This week’s FAIL goes to…drum roll….


The two-time Master’s Tournament champion often incites odd responses from people, sometimes rubs folks the wrong way, and is wacky almost a totality of the time. Bubba constantly produces goofy self-videos (see; some of his exploits include (1) playing putt-putt with buddies, (2) hijacking a Golfsmith outside of LA and challenging the staff to a putting competition and a local man who was nearing retirement to a long drive competition, (3) driving a hovercraft golf cart around (see By all accounts the guy is a bit of a goofball. Some people would even go as far as to say fun-loving.

Apparently not.

The PGA Championship practice rounds included a little bit of fan fun this year–a long drive competition for the pros on the par 5 10th hole. The hole measures 595 yards. It’s not like anyone on Tour is going to be hitting anything other than driver. Unless you get your panties in a wad, and that’s exactly what happened to Bubba.

Despite being one of the longest hitters on Tour, Bubba decided he wanted to make a statement, pulling 3-iron instead of driver (see SBNation story for video: Bubba was quoted as saying “I’m there to play golf, not to hit it far. I’ve got to practice. I’ve never been to the course. I don’t need to worry about a long drive on the 10th hole.”

Really, Bubba? It’s a practice round. It’s not like you couldn’t hit 3-iron if you wanted to (which you didn’t–it’s a 595-yard par 5, and you hit driver every single day of the tournament! see videos at and then follow-up with a driver for the fans. It’s a freaking practice round!

Most surprising, however, is this remarkably serious stance from the guy who literally stated “No drills, that makes it a job. I don’t want it to be a job. I just want to have fun and play golf for a living….for me, it’s just goofing around. This is just golf. This is just fun. It shouldn’t be work.” (see

Really Bubba?

To you, we here at the PF say, you have FAILED!

bubba is an epic fail

Fail of the Week 12

May 15, 2013

Last week, we derided Jim Nantz for his contribution to Tiger Woods’s 4-shot penalty at Augusta…and justifiably so (see Jim Nantz was being a punk, plain and simple.

Buuuuut, I think the vitreal may have been a bit overstated given the events of this week. It seems we may have jumped the gun a little on this one…

Tiger Woods played a beautiful four rounds of golf last weekend to capture his second Players Championship, a tournament that, oddly, he has not seen as much success with as other large-but-not-a-major tournaments (Bay Hill, Memorial, Firestone, WGC, etc.). But Tiger again was thrust in the middle of controversy.

On Saturday, Tiger Woods was paired with Sergio Garcia, the then-leader of the tournament. Early in the round, Garcia hit a poor shot that led to a bogey. He blamed Tiger. Sergio stated that “[r]ight as I was on top of the backswing, he pulled a 5-wood or 3-wood out of the rough and, obviously, everybody started screaming, so that didn’t help very much.” Sergio contended that Tiger’s action led to a poor shot. Tiger responded that a marshal had told him that Sergio had already hit and, otherwise, he would not have pulled a club. Oddly enough, the marshals all said that they didn’t say anything to Tiger, and that he didn’t ask (see Controversy.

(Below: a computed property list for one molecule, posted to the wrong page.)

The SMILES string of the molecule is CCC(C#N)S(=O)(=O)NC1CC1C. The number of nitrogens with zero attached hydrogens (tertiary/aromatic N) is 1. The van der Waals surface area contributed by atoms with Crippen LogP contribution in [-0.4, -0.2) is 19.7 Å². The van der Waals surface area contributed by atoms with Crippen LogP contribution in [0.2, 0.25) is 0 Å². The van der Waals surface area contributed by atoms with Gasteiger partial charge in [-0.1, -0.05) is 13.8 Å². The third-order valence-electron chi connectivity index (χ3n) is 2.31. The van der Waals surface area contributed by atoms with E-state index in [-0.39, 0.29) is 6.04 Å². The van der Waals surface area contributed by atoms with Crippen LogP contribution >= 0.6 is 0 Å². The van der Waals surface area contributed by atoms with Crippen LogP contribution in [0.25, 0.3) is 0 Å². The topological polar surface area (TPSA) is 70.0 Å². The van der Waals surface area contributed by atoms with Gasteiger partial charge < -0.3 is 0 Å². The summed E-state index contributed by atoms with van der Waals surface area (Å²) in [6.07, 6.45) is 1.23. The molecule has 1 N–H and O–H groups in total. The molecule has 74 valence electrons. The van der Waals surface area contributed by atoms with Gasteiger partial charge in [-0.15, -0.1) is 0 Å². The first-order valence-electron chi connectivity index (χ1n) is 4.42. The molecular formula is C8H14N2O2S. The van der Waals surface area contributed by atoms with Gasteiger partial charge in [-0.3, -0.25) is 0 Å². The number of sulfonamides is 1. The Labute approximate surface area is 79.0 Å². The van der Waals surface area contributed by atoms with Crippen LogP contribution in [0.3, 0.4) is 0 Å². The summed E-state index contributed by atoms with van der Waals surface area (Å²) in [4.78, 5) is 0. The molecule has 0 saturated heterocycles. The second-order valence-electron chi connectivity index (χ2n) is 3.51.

While all this was swirling, some other spectators were pointing to Tiger taking an illegal drop on the 14th hole (you may remember that an illegal drop was the issue at the Masters as well…). And it was unquestionably clear, Tiger’s ball never crossed the hazard where he dropped (see

Those who frequent our blog know–we are pretty big Tiger fans. But even this we can’t defend. Tiger has been no stranger to controversy since his sex scandal. The world was starting to put that behind them–winning helps. The drop events of the Masters put him back in the controversy limelight again, and the opinions of what should have happened largely fell on whether people liked him or disliked him and were as polarized at Tea Party Patriots vs. Politico.

If he had half a brain, though, he would’ve steered clear of these types of things. I’ve played in multiple USGA and state golf association competitions and I would never in a million years consider pulling a club out of my golf bag without personally checking the status of my playing competitor. Yes, mistakes happen. And, yes, Sergio is a pretty annoying whiner. But in a pro event with thousands of spectators around, don’t you think Tiger would’ve at least heard the crowd clap if Sergio had hit his shot? If it had been someone we like who complained–Matt Kuchar, for example, or Fred Couples–what would you think of it? And, more egregiously, Tiger, you just were in the middle of a major-championship controversy over an illegal drop–and now you’re in another illegal drop controversy? Come on Tiger!

We want to see Tiger win as much as any Tiger fan, but this is not the way to do it. Be #1 in the world by being #1, not by taking advantages you don’t deserve.

For that, Tiger, you are this week’s FAIL.

Also, FAIL to NBC for showing a million close-ups of Lindsay Vonn. She is not anywhere near as hot as Elin, and, frankly, they’re just dating, so it’s really not even worth zooming in on her anyway since he’s probably going to dump her in a few months.

Fail of the Week 11

May 6, 2013

A few weeks later, the dust settles, and we find out the truth; the news is out on who outed Tiger Woods. We all assumed it was a random TV viewer call-in; those despised “I’m going to get you, professional athlete, while sitting on my couch” people are shamful, we all thought; so many people discussing “I don’t like the idea that golf entertains this type of thing!”

Well, that wasn’t the REAL story.